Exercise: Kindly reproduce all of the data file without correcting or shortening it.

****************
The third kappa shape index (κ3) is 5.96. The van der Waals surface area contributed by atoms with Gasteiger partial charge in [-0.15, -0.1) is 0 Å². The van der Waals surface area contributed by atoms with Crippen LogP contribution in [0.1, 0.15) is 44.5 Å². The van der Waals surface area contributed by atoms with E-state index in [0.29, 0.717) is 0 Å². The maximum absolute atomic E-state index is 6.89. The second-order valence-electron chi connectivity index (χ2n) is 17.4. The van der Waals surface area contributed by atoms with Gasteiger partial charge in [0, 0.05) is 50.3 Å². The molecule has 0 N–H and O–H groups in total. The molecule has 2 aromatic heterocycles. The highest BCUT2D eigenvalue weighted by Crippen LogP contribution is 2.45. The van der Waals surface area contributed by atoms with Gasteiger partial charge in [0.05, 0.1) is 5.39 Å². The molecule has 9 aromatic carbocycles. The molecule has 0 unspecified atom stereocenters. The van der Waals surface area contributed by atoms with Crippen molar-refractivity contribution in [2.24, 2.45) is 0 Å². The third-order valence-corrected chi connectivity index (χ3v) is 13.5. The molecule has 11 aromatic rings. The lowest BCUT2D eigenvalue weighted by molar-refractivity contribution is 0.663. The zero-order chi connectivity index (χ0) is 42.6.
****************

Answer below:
The third kappa shape index (κ3) is 5.96. The van der Waals surface area contributed by atoms with Gasteiger partial charge in [-0.15, -0.1) is 0 Å². The van der Waals surface area contributed by atoms with Crippen LogP contribution in [0.1, 0.15) is 44.5 Å². The van der Waals surface area contributed by atoms with E-state index in [0.29, 0.717) is 0 Å². The maximum absolute atomic E-state index is 6.89. The second-order valence-electron chi connectivity index (χ2n) is 17.4. The van der Waals surface area contributed by atoms with Gasteiger partial charge in [0, 0.05) is 50.3 Å². The molecule has 0 N–H and O–H groups in total. The molecule has 2 aromatic heterocycles. The highest BCUT2D eigenvalue weighted by Crippen LogP contribution is 2.45. The van der Waals surface area contributed by atoms with Gasteiger partial charge in [0.05, 0.1) is 5.39 Å². The molecule has 9 aromatic carbocycles. The molecule has 0 unspecified atom stereocenters. The van der Waals surface area contributed by atoms with Crippen molar-refractivity contribution in [2.24, 2.45) is 0 Å². The third-order valence-corrected chi connectivity index (χ3v) is 13.5. The molecule has 11 aromatic rings. The lowest BCUT2D eigenvalue weighted by molar-refractivity contribution is 0.663. The zero-order chi connectivity index (χ0) is 42.6.